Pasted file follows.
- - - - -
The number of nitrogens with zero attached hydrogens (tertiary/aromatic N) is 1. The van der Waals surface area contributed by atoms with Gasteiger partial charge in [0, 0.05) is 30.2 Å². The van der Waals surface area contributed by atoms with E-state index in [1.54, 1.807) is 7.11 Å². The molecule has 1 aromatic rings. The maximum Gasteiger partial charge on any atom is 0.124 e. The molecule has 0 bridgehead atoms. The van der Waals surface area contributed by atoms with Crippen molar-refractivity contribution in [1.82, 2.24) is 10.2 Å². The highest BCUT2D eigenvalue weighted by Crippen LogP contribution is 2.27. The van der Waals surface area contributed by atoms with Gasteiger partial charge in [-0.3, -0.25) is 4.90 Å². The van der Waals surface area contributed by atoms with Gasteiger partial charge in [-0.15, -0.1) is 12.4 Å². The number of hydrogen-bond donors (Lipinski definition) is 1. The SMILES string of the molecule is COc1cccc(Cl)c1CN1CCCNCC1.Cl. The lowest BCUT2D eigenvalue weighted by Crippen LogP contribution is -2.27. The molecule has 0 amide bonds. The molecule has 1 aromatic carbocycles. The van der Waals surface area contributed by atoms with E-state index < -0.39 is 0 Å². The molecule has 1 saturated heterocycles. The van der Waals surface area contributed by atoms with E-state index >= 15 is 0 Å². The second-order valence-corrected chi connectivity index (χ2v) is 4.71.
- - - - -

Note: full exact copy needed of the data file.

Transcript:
The number of nitrogens with zero attached hydrogens (tertiary/aromatic N) is 1. The van der Waals surface area contributed by atoms with Gasteiger partial charge in [0, 0.05) is 30.2 Å². The van der Waals surface area contributed by atoms with E-state index in [1.54, 1.807) is 7.11 Å². The molecule has 1 aromatic rings. The maximum Gasteiger partial charge on any atom is 0.124 e. The molecule has 0 bridgehead atoms. The van der Waals surface area contributed by atoms with Crippen molar-refractivity contribution in [1.82, 2.24) is 10.2 Å². The highest BCUT2D eigenvalue weighted by Crippen LogP contribution is 2.27. The van der Waals surface area contributed by atoms with Gasteiger partial charge in [-0.3, -0.25) is 4.90 Å². The van der Waals surface area contributed by atoms with Gasteiger partial charge in [-0.15, -0.1) is 12.4 Å². The number of hydrogen-bond donors (Lipinski definition) is 1. The SMILES string of the molecule is COc1cccc(Cl)c1CN1CCCNCC1.Cl. The lowest BCUT2D eigenvalue weighted by Crippen LogP contribution is -2.27. The molecule has 0 amide bonds. The molecule has 1 aromatic carbocycles. The van der Waals surface area contributed by atoms with E-state index < -0.39 is 0 Å². The molecule has 1 saturated heterocycles. The van der Waals surface area contributed by atoms with E-state index >= 15 is 0 Å². The second-order valence-corrected chi connectivity index (χ2v) is 4.71.